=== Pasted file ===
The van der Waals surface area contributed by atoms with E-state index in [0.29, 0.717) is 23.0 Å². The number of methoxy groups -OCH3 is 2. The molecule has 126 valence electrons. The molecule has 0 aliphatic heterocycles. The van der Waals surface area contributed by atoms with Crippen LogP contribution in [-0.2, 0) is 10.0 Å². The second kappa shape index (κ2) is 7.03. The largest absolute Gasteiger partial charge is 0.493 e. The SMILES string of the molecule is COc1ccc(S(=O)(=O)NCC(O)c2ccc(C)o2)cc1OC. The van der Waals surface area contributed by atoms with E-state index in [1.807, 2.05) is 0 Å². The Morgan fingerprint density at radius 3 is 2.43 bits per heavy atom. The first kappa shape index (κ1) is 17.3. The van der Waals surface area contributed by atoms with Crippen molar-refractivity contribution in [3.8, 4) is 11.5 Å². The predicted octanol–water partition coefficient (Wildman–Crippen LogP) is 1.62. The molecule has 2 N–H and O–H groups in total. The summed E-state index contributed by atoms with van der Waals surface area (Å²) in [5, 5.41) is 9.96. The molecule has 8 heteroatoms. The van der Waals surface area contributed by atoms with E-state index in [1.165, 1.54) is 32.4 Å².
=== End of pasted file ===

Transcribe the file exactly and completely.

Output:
The van der Waals surface area contributed by atoms with E-state index in [0.29, 0.717) is 23.0 Å². The number of methoxy groups -OCH3 is 2. The molecule has 126 valence electrons. The molecule has 0 aliphatic heterocycles. The van der Waals surface area contributed by atoms with Crippen LogP contribution in [-0.2, 0) is 10.0 Å². The second kappa shape index (κ2) is 7.03. The largest absolute Gasteiger partial charge is 0.493 e. The SMILES string of the molecule is COc1ccc(S(=O)(=O)NCC(O)c2ccc(C)o2)cc1OC. The van der Waals surface area contributed by atoms with E-state index in [1.807, 2.05) is 0 Å². The Morgan fingerprint density at radius 3 is 2.43 bits per heavy atom. The first kappa shape index (κ1) is 17.3. The van der Waals surface area contributed by atoms with Crippen molar-refractivity contribution in [3.8, 4) is 11.5 Å². The predicted octanol–water partition coefficient (Wildman–Crippen LogP) is 1.62. The molecule has 2 N–H and O–H groups in total. The summed E-state index contributed by atoms with van der Waals surface area (Å²) in [5, 5.41) is 9.96. The molecule has 8 heteroatoms. The van der Waals surface area contributed by atoms with E-state index in [1.165, 1.54) is 32.4 Å².